Dispatches From the Deep Woods: Furry Farmers

Posted by Leah on 7/20/2020 12:31:03 AM

The more I pay attention, the more Nature amazes me.

Chipmunks plant sunflower seeds, only to return for the harvest a few weeks later. The sprouts dug out of the flower pot they’d been lovingly shoved in. As far as I’ve seen, they either eat oat seed immediately, or take it back to the den for the clan. They munch garden snails and slugs as they find them, these live protein sources a rare live delicacy for the folk. I need to pay them more attention, but I think they like watching us about as much as we like watching them. In a way we are their tenants, as they will be here long after we’re gone. Certainly not the individuals, but the clan itself is immemorial. I only hope to learn the proper ways fast enough to do them right.

The gray squirrels are also farmers. They plant stolen sunflower, oat, and nearly any other seed as well. They also eat some right then, some as shoots, and bring some to share with the family, as the chipmunks do. What I’ve noticed the squirrels doing that the chipmunks don’t is much more advanced in technique and forethought. Not only do the squirrels purposely plant seeds of certain things in planning for the harvest of future generations, such as in the case of the Hickory tree; but they also ensure that only the biggest and best nuts make it to the final harvest to begin with!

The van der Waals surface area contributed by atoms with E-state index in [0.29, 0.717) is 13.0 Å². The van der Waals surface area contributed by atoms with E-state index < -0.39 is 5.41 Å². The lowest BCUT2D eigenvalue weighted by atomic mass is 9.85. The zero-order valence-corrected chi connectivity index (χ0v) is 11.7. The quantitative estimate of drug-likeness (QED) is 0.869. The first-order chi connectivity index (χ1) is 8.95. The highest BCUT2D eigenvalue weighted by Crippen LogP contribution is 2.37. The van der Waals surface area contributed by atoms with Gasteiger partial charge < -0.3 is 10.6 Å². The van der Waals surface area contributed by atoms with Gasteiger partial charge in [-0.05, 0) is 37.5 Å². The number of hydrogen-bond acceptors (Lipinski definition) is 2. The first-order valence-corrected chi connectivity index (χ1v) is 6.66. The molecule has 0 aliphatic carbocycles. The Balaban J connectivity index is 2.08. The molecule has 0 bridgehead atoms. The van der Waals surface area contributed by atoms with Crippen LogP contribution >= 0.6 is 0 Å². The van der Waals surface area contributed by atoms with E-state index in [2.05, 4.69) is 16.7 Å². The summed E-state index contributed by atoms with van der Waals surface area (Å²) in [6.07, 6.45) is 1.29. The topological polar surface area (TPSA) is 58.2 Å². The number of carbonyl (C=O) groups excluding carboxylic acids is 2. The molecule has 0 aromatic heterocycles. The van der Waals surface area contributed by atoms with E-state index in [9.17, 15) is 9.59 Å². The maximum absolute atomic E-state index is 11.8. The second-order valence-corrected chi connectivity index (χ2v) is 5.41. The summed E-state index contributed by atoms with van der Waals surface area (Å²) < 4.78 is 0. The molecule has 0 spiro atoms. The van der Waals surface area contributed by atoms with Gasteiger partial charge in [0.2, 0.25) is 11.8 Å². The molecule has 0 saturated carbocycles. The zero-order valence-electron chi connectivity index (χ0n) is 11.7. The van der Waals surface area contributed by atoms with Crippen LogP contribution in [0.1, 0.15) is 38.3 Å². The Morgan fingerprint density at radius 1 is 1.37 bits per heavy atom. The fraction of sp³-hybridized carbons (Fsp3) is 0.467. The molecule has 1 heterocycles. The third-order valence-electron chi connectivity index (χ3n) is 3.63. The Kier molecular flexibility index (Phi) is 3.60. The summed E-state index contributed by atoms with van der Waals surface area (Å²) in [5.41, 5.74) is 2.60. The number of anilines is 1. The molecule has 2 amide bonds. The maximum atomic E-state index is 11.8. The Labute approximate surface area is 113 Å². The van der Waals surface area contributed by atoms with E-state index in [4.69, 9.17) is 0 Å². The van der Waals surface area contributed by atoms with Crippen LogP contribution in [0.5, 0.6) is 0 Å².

I witnessed this behavior just the other day in my back yard. About fifty feet or so from my back door is a large white pine tree. In the tree is a gray squirrel nest which houses a family of four. When I’m sitting on the toilet in the morning I can watch the squirrels doing their squirrely morning thing; like gathering lichen from the underside of a branch two down and to the left, and chasing each other round and round while mom yells.

Anyway, I heard a noise the other day in the direction of the squirrel tree, and when I looked up one of them was making its way back to the nest in the pine tree, from an oak sapling. Upon inspection under the tree afterward, I found the ground littered with malformed little baby acorns.
Wanting to know if they’d done this to the entire yard, I made my way around. From oak to oak I went, first eyes to the sky to pick out the leaves, then to the ground in search of acorns. They were everywhere.

We also have red squirrels here, but I haven’t seen them around enough to see them doing anything other than arguing loudly with the chipmunks.